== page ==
I agree with that analysis. To take another situation, if someone with a vested interest in getting money from a lease owns a flat in the building concerned, should there be a right of veto? We must consider these issues seriously.

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In winding up the debate in the other place, the Lord Chancellor said:

I suspect that most people who have had problems with landowners will think that statement a bit naive and in need of further explanation.

I described a problem that I had when I was a leaseholder many years ago. There are not many leasehold problems in my constituency, but many hon. Members have many constituents who are trapped in leasehold situations, so I must tell the Minister that I am a little disappointed by the Government's reticence in introducing commonhold, particularly as it is the most successful form of flat ownership outside England and Wales, whereas leasehold has consistently been shown to provide the worst form of flat ownership and management. The key to commonhold is that it removes third-party landlords and gives full control of a block of flats to the flat owners. That is the arrangement that we have at Abbey Court in SE17, and the House should be introducing it more widely so that existing owners of flats, as well as new owners, can benefit from it.

Both the Lord Chancellor and my hon. Friend the Parliamentary Secretary have said that we should leave it to the market. We can do that if we genuinely believe that people are not prepared to give up the money that they can make from leasehold. However, the House could take other action. I suggest that the Government consider providing more powers in the Bill to introduce commonhold, at least for new build, if the market does not do so. If people want to continue to build leasehold flats and use them as a form of profit generation, as they have done in the past, the Secretary of State should have the power to take action. We should not have to wait five, 10 or 15 years for a parliamentary slot to introduce further legislation. It would be reasonable for us to consider the introduction of such powers during the proceedings on the Bill.

To some extent, I accept what the Minister says about the extension of enfranchisement for current flat owners in part 2. However, the issue of valuation is very important, although it is a little embarrassing for Labour Members. On 19 November, Lord Jacobs spoke on Third Reading in the other place. I believe that Lord Jacobs was recently appointed by the Commission for Public Appointments, and I am not sure whether he has a political affiliation. He said:

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The Bill will still require leaseholders to pay more than open market value when acquiring their freeholds, even though the freeholder would have paid no more than its open market value when acquiring the freehold and contributes nothing towards the repair and maintenance of the property. I believe that that is true in most cases, although the Minister may want to correct me if I am wrong. That situation arises because leaseholders will have to pay 50 per cent. of the so-called marriage value in addition to the open market value of the freehold.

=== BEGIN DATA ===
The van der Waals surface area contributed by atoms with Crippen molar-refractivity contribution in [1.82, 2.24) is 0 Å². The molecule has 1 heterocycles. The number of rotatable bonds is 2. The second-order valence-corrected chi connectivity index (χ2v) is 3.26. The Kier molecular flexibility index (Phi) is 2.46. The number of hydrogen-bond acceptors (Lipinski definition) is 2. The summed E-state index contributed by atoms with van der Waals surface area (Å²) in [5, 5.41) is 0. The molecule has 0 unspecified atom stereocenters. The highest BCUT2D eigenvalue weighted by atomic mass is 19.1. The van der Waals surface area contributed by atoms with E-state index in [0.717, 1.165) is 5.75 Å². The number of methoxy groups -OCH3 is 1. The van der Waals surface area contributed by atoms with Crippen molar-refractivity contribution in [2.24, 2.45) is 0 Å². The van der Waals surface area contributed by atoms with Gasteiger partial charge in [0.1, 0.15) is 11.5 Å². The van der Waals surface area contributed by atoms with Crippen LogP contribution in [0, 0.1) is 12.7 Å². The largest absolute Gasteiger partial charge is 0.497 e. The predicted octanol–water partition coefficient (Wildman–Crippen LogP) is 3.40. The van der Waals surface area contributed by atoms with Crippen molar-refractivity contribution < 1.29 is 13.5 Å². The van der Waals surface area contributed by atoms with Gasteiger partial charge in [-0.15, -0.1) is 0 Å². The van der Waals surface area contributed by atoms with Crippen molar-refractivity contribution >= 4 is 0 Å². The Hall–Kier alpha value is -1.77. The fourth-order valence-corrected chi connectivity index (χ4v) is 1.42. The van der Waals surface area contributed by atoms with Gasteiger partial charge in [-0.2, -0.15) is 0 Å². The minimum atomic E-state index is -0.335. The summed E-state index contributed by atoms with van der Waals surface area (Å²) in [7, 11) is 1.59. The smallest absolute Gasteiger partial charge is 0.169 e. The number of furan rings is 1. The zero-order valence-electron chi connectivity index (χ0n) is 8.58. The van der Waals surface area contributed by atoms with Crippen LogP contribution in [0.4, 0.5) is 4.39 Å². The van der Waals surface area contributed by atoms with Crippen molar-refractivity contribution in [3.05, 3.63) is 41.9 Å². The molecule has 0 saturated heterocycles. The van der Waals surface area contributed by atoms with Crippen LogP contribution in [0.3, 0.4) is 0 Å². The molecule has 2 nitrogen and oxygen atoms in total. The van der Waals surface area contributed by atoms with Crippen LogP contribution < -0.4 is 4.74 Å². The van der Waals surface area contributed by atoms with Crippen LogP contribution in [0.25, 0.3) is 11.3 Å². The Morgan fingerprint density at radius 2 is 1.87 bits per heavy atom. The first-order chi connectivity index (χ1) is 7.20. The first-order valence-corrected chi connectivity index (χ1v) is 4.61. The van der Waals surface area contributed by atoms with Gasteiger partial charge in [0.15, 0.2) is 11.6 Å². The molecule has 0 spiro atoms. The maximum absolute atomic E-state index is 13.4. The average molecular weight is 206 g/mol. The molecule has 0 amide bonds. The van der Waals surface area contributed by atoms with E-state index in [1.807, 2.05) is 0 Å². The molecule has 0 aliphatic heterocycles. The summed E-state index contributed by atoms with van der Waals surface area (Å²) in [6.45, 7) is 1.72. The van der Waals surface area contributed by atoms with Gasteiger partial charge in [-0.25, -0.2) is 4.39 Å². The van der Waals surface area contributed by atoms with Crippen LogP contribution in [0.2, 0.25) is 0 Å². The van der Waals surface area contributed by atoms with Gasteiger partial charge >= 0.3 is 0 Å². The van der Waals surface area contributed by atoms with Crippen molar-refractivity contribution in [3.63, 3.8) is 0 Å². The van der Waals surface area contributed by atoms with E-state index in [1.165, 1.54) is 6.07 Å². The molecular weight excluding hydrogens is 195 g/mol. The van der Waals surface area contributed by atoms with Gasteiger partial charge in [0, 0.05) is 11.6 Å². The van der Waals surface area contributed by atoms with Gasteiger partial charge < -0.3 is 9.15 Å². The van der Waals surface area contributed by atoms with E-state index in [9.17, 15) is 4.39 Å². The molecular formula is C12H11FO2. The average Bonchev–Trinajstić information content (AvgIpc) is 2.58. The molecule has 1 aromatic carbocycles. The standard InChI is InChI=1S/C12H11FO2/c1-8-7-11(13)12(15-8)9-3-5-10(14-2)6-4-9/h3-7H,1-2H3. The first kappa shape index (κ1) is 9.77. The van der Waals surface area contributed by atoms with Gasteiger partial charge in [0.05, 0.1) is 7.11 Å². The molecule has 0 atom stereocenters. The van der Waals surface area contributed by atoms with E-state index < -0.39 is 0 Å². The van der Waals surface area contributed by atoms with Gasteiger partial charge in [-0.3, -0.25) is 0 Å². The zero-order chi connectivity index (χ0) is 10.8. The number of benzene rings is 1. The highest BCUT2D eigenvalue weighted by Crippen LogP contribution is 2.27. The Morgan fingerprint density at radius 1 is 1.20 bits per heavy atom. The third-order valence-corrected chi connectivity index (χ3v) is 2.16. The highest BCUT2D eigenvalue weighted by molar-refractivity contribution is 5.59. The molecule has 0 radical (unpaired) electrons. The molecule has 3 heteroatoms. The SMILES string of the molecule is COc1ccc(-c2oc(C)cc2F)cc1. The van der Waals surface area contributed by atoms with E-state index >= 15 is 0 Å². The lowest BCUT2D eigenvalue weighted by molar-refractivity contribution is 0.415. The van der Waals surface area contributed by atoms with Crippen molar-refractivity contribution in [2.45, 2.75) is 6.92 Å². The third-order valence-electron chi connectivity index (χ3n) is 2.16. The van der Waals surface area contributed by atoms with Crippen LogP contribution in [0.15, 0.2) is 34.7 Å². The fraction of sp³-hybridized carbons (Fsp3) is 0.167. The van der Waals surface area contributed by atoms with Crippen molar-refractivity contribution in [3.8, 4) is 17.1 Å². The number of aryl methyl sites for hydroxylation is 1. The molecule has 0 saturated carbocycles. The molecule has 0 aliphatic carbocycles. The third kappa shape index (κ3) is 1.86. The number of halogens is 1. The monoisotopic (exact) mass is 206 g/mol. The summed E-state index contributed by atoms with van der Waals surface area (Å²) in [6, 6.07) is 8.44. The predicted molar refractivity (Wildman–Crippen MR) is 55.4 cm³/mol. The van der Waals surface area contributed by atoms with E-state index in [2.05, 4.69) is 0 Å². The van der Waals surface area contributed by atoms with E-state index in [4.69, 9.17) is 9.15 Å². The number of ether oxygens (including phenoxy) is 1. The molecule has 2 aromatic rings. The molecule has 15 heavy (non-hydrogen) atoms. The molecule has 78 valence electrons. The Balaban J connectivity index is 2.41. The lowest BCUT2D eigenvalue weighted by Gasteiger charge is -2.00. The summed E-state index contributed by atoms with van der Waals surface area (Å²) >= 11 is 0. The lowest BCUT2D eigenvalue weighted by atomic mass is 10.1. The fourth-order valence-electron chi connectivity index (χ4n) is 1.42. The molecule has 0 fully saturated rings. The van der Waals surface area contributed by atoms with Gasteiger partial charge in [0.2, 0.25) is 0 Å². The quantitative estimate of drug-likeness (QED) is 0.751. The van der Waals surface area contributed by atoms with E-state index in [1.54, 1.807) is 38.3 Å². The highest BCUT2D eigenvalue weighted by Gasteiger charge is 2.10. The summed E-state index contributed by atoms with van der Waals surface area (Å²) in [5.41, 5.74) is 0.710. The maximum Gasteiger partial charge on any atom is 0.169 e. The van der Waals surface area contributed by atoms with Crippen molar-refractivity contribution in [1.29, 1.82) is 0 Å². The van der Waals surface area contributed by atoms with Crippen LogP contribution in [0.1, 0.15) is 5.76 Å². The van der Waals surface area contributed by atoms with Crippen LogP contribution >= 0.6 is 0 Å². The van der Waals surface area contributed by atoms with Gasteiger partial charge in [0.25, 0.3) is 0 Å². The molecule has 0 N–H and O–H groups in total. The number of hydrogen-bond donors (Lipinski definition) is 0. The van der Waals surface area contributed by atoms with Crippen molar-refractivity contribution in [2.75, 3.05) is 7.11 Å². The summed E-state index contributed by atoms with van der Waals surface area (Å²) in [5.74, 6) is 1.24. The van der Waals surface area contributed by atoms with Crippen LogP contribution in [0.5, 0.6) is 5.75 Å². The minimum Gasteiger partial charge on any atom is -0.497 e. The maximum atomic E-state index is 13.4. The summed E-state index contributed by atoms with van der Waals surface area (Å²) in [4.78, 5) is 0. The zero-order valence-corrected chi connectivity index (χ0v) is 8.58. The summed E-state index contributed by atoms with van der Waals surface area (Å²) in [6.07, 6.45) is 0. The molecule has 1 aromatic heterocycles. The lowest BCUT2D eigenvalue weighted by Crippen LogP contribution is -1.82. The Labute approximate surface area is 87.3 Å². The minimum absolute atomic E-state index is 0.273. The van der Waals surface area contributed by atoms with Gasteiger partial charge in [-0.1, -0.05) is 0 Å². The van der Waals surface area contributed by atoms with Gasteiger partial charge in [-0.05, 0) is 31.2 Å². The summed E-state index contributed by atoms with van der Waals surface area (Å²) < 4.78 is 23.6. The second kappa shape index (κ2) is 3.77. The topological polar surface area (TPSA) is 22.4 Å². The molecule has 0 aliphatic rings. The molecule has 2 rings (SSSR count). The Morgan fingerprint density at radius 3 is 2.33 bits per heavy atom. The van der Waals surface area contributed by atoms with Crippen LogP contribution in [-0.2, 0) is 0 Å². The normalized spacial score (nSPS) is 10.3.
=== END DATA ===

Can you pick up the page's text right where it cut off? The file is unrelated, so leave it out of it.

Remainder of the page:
This issue is extremely embarrassing to Labour Members of Parliament—look at what we said in opposition, not so many years ago. In 1995, the then shadow Secretary of State for the Environment, my right hon. Friend the Member for Holborn and St. Pancras (Mr. Dobson), and the shadow housing Minister, my right hon. Friend the Member for Greenwich and Woolwich (Mr. Raynsford), declared in their proposal—I think it was a policy paper—on leasehold reform, entitled "An End to Feudalism":

The paper continues:

Many believe that they should not apply to leaseholders in flats either.

I hope that the issues will be addressed seriously. It is many years since we have been able to get our hands on this area of law and make major changes, and many years will pass before another opportunity arises. I hope that the Government will take the Bill seriously in the few weeks available for consideration, and that the Opposition take seriously their own arguments that there is not much time—although there was more time in another place, because the general election interrupted the Bill's passage through that House. We must focus on the real issues and ensure that we have opportunities to vote on them.

There are many good things in the Bill, especially part 2, which deals with leasehold valuation tribunals. I accept that relevant criteria, scope and access are being considered, but it is important to note that access is all about who can afford it. Even if we broaden the tribunals, many people will not be able to afford access to them unless we do something else to ensure fair access. For many years, people hiding behind money and lawyers have prevented others from getting justice, and it would be fundamentally wrong if we missed an opportunity to ensure fair access. I am not talking about means-testing. We must establish a system that enables people who believe that they are being treated wrongly by the property owner to get justice.

My speech has been quite critical even though I accept the majority of the Bill. We must face the hard reality of what has been out there for many years. We must tackle the injustice that many have suffered because of leasehold reform. If we are to introduce a system that resembles the one governing my London dwelling in Abbey Court—

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I hope that we are, especially for flat owners—we should do it now, get it out of the way and move on to making more progress and more improvements to people's lives.